UK coronavirus death toll surges past 11,000 as 717 more die
13 April 2020, 14:39 | Updated: 13 April 2020, 15:29
The UK has seen another 717 people die from coronavirus bringing the total to 11,329, the Department of Health has said.
According to the latest information from the Government, as of 9am on Monday, 290,720 people have been tested of which 88,621 tested positive.
The figures means 0.4 per cent of the population of Britain have now been tested.
The news comes the day after Prime Minister Boris Johnson was released from hospital after being hospitalised with Covid-19.
The UK has now entered its fourth week of lockdown, which has seen people in the country confined to their homes unable to see friends and family.
A review of the lockdown measures will take place later this week to determine whether or not to lift them.
Ministers have said they want to be sure the UK is past the peak of the outbreak before easing the restrictions, but 10 members of the Cabinet are reportedly urging lockdown conditions to be eased amid concerns about the impact on the economy.
As of 9am 13 April, 367,667 tests have concluded, with 14,506 tests on 12 April.— Department of Health and Social Care (@DHSCgovuk) April 13, 2020
290,720 people have been tested of which 88,621 tested positive.
As of 5pm on 12 April, of those hospitalised in the UK who tested positive for coronavirus, 11,329 have sadly died. pic.twitter.com/AijH4hfOV1
The Times quoted an unnamed minister as saying it was important not to do "more damage", and measures could be eased after another three weeks.
Nicola Sturgeon said today that it was ‘unlikely’ that restrictions would be lifted in Scotland, but that there are ‘optimistic signs’ the lockdown is working.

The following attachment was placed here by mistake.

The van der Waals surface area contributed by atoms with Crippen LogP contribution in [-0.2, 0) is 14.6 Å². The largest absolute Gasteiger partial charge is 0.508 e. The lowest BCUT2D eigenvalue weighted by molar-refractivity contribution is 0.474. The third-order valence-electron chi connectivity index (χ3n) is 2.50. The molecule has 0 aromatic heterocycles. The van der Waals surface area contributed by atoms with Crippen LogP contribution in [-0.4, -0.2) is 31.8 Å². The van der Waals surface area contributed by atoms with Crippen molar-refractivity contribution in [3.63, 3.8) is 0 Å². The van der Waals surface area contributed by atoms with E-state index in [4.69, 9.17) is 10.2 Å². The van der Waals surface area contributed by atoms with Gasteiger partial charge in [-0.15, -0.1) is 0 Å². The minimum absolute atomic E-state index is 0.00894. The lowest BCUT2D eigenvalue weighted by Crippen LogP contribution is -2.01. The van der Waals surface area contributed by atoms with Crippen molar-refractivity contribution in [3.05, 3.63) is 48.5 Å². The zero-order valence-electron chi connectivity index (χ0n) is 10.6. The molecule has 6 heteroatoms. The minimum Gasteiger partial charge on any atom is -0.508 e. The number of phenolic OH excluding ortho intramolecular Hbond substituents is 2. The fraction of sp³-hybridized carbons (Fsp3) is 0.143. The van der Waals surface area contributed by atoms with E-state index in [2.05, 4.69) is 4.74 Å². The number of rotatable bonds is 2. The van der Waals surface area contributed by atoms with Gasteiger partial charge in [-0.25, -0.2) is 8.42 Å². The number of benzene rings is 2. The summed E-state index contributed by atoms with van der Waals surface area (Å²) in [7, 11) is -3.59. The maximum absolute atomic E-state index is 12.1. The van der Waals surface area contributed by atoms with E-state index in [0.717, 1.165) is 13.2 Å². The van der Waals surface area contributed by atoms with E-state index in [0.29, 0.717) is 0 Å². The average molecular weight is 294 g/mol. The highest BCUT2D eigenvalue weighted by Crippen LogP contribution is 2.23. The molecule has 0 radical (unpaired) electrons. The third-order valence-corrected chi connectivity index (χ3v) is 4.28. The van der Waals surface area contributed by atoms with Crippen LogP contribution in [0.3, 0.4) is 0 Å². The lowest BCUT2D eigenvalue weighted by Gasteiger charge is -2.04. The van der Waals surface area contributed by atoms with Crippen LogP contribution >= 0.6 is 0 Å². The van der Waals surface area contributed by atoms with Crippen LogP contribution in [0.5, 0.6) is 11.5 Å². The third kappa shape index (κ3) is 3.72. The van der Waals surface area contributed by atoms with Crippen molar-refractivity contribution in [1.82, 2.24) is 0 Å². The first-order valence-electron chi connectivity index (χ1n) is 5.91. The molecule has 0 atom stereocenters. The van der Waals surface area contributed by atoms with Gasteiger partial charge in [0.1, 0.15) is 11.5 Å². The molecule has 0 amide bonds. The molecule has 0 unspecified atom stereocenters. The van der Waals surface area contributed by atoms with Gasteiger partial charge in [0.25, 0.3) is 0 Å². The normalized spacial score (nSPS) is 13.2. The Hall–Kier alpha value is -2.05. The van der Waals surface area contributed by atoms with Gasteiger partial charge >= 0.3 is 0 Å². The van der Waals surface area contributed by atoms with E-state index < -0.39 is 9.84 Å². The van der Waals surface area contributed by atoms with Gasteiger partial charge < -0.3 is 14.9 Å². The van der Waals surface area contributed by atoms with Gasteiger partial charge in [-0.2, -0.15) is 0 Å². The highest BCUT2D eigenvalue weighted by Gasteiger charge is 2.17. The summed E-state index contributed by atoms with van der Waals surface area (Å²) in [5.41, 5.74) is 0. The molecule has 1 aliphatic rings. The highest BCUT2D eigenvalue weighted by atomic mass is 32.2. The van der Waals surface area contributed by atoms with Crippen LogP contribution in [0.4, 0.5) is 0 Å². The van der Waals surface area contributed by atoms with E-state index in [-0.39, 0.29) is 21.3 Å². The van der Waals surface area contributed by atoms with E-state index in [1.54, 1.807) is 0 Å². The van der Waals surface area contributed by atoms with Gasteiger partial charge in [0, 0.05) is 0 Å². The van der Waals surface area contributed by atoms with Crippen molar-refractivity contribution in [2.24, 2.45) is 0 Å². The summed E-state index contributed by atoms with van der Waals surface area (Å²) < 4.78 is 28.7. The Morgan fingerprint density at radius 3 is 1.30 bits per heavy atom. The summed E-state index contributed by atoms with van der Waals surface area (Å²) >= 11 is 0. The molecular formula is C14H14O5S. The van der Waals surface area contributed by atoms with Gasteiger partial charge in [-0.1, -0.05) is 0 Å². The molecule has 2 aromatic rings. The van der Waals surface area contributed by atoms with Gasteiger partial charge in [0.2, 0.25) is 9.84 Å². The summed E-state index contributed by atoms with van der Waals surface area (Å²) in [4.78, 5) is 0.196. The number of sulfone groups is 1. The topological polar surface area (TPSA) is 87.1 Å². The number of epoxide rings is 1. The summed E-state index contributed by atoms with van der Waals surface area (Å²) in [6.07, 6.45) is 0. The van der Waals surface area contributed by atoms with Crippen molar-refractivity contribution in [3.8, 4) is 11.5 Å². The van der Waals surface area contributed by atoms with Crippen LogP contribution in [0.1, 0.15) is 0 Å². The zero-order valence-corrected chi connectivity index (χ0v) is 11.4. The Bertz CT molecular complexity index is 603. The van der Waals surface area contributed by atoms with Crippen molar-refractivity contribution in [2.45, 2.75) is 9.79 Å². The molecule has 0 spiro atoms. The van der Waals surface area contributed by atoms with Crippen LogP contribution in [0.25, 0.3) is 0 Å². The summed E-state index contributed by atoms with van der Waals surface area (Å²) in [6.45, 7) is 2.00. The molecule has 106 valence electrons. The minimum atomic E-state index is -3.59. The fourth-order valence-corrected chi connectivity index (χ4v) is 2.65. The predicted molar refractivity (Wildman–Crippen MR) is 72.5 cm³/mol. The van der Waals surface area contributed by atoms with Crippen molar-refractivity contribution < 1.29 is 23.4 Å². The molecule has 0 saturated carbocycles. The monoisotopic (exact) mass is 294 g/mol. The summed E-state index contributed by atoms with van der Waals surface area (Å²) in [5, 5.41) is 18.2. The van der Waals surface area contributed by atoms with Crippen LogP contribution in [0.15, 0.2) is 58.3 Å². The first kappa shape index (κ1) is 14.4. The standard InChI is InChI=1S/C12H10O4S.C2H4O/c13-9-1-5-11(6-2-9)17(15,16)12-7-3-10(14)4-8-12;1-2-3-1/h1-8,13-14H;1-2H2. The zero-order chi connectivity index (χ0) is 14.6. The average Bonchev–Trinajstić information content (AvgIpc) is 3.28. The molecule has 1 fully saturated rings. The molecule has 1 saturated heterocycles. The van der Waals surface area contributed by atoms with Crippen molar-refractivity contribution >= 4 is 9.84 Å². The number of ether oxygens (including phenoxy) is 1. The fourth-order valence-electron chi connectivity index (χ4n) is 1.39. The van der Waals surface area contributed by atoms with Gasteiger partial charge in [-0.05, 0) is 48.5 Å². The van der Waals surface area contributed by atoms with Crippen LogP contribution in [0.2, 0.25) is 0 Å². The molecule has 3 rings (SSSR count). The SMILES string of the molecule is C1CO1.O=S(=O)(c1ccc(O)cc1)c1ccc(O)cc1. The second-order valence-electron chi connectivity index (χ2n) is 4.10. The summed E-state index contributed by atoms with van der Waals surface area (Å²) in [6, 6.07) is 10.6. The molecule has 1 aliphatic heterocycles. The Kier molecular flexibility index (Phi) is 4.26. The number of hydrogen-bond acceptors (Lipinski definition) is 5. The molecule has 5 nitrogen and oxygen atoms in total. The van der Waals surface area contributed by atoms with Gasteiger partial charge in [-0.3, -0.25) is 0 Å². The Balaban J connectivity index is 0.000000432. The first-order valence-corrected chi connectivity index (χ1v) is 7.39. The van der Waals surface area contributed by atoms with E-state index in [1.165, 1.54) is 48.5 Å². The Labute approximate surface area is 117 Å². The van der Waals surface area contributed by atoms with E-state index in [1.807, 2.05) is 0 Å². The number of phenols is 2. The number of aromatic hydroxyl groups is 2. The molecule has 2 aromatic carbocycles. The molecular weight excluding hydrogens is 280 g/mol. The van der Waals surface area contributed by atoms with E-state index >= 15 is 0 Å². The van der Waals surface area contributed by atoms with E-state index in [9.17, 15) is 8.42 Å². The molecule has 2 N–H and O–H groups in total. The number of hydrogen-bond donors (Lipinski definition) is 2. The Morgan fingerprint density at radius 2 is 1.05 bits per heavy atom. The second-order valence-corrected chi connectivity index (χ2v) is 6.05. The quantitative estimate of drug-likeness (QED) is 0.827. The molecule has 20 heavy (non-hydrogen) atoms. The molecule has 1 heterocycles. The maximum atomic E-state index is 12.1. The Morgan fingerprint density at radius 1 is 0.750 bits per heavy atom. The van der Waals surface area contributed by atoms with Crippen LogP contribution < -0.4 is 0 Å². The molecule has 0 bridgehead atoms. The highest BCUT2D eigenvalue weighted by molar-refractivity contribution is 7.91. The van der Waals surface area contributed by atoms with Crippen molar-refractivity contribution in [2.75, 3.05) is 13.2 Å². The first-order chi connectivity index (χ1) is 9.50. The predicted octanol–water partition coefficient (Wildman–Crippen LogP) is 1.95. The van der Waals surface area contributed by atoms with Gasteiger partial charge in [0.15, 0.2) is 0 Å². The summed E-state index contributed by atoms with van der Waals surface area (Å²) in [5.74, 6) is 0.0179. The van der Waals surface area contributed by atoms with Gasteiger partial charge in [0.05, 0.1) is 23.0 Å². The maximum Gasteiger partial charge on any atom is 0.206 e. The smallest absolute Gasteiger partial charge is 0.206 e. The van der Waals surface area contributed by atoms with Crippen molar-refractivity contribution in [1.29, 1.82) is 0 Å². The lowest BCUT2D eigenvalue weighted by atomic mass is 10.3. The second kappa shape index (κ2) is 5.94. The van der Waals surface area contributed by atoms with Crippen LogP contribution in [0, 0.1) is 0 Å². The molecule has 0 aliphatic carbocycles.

Scientific advisers will meet on Tuesday ahead of the formal review of the strict social distancing measures on Thursday, the deadline set out in law.
Chancellor Rishi Sunak, who warned during his Budget last month that the UK risks falling into recession as a result of disruption caused by coronavirus, has injected £14 billion from the coronavirus emergency response fund into the NHS and local authorities.
But the Government continues to face pressure over shortages of personal protective equipment (PPE) for frontline NHS staff, as a growing number of health workers died.
Chris Hopson, chief executive of NHS Providers in England, which represents hospital trusts, told BBC Breakfast the supply of gowns - imported from China - was "hand-to-mouth".
He said the NHS ordered "a whole load of stock" weeks ago, but delays have been caused by the product sometimes failing safety tests, while other batches have been mislabelled - meaning the NHS has ended up with additional masks.